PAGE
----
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Tucson DACA recipient contracts COVID-19 in Eloy Detention Center

Posted at 5:06 PM, Jul 26, 2020
and last updated 2020-07-26 20:31:07-04

TUCSON, Ariz. — One of the first in the U.S. to be granted Deferred Action for Childhood Arrivals (DACA) Carlos Martinez contracted COVID-19 while detained for an immigration violation.

He contracted the virus on June 14, according to his mother Sylvia Baldenegro.

Martinez has since recovered, but the Arizona Dream Act Coalition said he should not still be detained if immigration officials can't guarantee his safety.

"We feel very bad. We haven’t slept. All we think about is the destiny of our son. We always think about what’s next," said Salvador Martinez, Carlos' father.

It all started in August 2019, when Carlos crossed the southern border into Nogales, Sonora.

Crossing the border is something DACA recipients are not allowed to do without permission from the government.

"It’s painful for us to see our son in detention. We can’t hug him or support him. We can’t do anything. Only the authorities can do something for my son," he added.

Martinez is a computer engineer who grew up in southwest Tucson. He graduated from the University of Arizona in 2005 with a master's degree.

He was one of the first to be granted DACA in 2012. He told KGUN9 then, that the protection made his accomplishments meaningful.

"There was this big wall that was in front of me after I graduated with my masters that I couldn't see the future," explained Martinez. "I'm somebody now.”

His lawyer explained his decision to cross the border was made out of frustration when his dream employer told him he couldn't work for them.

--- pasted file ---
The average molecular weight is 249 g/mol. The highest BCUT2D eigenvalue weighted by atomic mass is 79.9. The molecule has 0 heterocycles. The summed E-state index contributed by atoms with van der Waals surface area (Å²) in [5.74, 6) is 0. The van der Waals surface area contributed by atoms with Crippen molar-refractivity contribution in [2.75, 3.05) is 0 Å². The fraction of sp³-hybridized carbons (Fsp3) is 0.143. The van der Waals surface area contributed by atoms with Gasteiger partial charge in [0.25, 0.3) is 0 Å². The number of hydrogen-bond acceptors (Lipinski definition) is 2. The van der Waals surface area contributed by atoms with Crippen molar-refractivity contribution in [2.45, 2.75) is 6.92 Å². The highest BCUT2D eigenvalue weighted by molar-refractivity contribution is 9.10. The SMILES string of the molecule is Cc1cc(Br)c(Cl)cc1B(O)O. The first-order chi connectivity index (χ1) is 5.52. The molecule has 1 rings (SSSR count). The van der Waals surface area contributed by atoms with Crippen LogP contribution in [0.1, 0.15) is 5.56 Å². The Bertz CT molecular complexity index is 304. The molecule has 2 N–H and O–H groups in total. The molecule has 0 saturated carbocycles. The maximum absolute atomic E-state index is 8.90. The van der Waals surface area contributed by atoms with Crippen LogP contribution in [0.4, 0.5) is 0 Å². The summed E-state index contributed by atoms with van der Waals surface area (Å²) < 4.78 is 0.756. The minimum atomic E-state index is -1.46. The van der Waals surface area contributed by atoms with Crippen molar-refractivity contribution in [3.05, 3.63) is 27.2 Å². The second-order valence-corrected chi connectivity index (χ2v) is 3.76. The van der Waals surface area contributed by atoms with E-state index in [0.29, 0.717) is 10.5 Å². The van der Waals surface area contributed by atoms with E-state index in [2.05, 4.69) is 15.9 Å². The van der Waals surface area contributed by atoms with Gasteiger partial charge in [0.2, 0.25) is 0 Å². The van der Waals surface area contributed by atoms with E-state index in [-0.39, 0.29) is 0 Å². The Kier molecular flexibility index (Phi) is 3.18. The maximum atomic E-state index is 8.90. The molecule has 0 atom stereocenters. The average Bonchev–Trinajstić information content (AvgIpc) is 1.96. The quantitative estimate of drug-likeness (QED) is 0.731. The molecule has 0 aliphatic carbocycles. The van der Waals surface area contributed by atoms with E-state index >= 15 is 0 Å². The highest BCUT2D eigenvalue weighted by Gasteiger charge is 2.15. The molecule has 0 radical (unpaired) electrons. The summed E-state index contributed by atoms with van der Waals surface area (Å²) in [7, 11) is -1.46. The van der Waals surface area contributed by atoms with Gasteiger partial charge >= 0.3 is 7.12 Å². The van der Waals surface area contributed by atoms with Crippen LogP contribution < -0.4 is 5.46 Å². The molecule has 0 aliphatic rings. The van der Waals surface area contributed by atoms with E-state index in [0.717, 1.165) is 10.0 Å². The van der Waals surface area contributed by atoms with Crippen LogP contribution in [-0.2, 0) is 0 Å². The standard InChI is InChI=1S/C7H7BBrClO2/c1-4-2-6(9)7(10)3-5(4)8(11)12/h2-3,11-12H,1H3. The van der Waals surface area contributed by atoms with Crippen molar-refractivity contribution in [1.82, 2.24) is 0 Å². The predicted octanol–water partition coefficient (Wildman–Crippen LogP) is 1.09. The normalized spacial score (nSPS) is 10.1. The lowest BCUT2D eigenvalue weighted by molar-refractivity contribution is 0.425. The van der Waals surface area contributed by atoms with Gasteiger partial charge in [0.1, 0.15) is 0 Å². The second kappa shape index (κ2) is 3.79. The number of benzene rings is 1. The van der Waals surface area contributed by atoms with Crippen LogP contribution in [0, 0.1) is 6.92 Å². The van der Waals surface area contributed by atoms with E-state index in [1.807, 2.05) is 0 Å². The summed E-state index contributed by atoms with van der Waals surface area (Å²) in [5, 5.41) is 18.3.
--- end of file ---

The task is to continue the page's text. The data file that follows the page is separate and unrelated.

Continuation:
“I’ve spent 29 years here. If this country doesn’t appreciate me — he made it all the way to the top— and give me the documents I need. I can find my future in Mexico. He realized he made a mistake," said Claudia Arevalo.

After 45 minutes in Nogales, Sonora he turned himself into an officer at the port of entry, where his lawyer says he was classified as an 'arriving alien.' He then was taken to the Eloy Detention Center.

After months of uncertainty, a judge decided to cancel in removal in February.

"However, it lasted very little because the government said ‘you’re honor, we’re going to appeal this case. I do not think we should grant this person cancelation of removal," explained Claudia Arevalo.

With an appeal still in progress, he contracted COVID-19.

“I received a letter. It was July 8- it says thank you very much. I am very well with my health from coronavirus. You were right. Those were the most difficult times of my life, but I will not give up. I know that God has plans for me. Thank you very much for your support. Thank you from the bottom of my heart," read Arevalo.

More than 250 detainees in Eloy have contracted the virus.

"What we know is that he was with a group of people. They are in sections. So, for his section, there were fifty [people]. When they started testing, 45 tested positive,” claimed Arevalo.